Huge air-filled wheels make this a stellar off-road stroller. Its lockable front wheel means it’s ready to take on rougher terrains and it’s an easy push, which swivels when pushed one-handed. We think it’s a bit more no-frills than some of the others we tested, but if you want to really head off the beaten track, this stroller is ideal. A spacious seat meant our child looked very comfortable in there, and the seat reclines absolutely flat so it’s suitable from birth (a carrycot which converts to a footmuff is sold separately for £54.99). There’s a huge zip-down ventilation window to allow air to circulate during naps and a decently sized visor with hi-vis trim to keep the elements away. As a 6ft-tall tester, we appreciated the adjustable handlebar.

The fold on the stroller is easy – two levers at the sides ping back and it almost collapses itself down. However, it isn’t exactly a compact fold – did we mention the huge tyres? You can take the back wheels off but this might not be ideal for slinging into your boot if they’re muddy. The basket isn’t huge either but if you’re dashing through the forest with this you probably aren’t after a massive shopping basket. Overall, we think this off-road pram offers brilliant value for money.

Thule chariot cross 2

Best: Double off-road stroller

Score: 9/10

  • Weight: 14.5kg
  • Wheels: Four, but can alter to three with jogging kit, sold separately
  • Suitable from: Six months

We were jealous of our little ones in this pram – it looked so cosy in the pod as they were pushed about. Thule don’t mess about when it comes to all-terrain kit and this chariot is no different. It’s designed for one or two passengers who sit in an enclosed pod but you can also buy a single (£900, Thule.com). It can be pushed from behind or you can use the tow kit to pull it along behind your bike. We loved the versatility of this function and thought it was great for families who really love to go out and explore. You can even buy a kit to tow it behind you while skiing.

The stroller is surprisingly lightweight for something of its size. Speaking of its size – it’s hefty, but you can fold it down easily and store the wheels inside the pod (you might want to get a bag for them though to stop the inside from getting muddy). It could fit in a large boot, or roof box on a car.

Padded seats and plenty of ventilation keep things cosy on the inside, while adjustable suspension allows you to decide how much “bounce” you want from your pram. Everything on this stroller feels really well thought out and quality is definitely not scrimped on – the fabrics are wipe-clean and smart; the break is excellent and there’s a decent size hopper on the back for shopping. You can also recline the seats individually with a one-hand recline function at the back. While this stroller is undoubtedly pricey, we think the quality shines through.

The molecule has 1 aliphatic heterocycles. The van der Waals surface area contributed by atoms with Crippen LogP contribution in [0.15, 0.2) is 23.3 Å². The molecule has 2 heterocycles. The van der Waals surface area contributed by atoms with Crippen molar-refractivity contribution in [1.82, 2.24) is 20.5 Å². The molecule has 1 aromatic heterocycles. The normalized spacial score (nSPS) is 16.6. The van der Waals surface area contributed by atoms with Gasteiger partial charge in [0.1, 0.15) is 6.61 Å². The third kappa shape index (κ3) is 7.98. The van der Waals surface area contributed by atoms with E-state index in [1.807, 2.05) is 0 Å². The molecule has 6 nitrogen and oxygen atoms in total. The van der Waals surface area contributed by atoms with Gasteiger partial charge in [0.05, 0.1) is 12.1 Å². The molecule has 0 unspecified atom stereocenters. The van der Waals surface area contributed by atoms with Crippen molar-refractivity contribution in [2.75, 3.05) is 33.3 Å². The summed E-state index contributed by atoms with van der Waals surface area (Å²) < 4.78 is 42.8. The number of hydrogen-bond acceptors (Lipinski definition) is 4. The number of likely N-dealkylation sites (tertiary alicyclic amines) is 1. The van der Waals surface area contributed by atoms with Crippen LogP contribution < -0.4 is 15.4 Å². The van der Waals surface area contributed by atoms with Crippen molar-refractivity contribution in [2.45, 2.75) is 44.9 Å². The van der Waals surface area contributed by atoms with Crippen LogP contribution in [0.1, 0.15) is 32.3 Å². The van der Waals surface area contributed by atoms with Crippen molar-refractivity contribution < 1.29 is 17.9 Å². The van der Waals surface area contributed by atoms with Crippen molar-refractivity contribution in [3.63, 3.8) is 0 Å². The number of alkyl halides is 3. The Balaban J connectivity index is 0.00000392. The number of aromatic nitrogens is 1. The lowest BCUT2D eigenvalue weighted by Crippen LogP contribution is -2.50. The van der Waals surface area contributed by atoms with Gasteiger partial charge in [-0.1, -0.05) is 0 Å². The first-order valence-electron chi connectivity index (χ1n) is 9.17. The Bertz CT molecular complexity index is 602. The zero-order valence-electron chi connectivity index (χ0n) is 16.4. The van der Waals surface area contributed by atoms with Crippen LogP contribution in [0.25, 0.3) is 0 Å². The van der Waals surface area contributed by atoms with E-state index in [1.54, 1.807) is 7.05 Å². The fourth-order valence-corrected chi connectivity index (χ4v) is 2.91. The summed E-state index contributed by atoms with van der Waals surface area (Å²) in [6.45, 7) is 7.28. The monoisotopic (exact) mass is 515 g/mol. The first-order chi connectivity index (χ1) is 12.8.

Out n About nipper V4 single

Best: Compact fold

Score: 8/10

  • Weight: 9.8kg
  • Wheels: Three
  • Suitable from: Birth

This stroller is really easy to push thanks to the swivel front wheel and relatively light chassis. The rear suspension helps our little one enjoy a smooth ride over rocky ground and the large, air-filled tyres tackle curbs and rough terrain with ease. The seat is perhaps not as luxuriously padded as others we tried but it does recline flat so it’s suitable from birth. A zip-down back panel with mesh allows for plenty of air to circulate in warmer weather. Our little one had some long naps in there during the summer months and didn’t get sweaty at all.

The fold on this pram is easy to do, although isn’t a dreamy one-hand fold. Compared to a lot of the other all-terrain strollers we tried, the fold is compact. If you take the tyres off you can get it in even a small car’s boot.

iCandy peach all-terrain pushchair

Best: For adaptability

Score: 8/10

  • Weight: 15.9kg
  • Wheels: Three or four
  • Suitable from: Birth

This is a very comprehensive bit of a kit built for almost all eventualities. The peach lets you choose between three or four wheels – but changing does involve tinkering with the chassis, so it’s not something we’d vouch for doing too often. The front tyre on the three-wheel mode is big and swivels pretty well to get you out of tight spots. However, at more than 15kg this isn’t the lightest push by any stretch.

For that extra weight though, this stroller does feel really high-quality and durable. All the fabrics are gorgeously soft, the under-seat storage is spacious and there’s even a little back pocket with zipping. Our little passenger seemed to like the slightly higher perch on this one – great for nosy kids like ours. It reclined with one hand and the sun canopy swooped nice and low for naps on or off the road.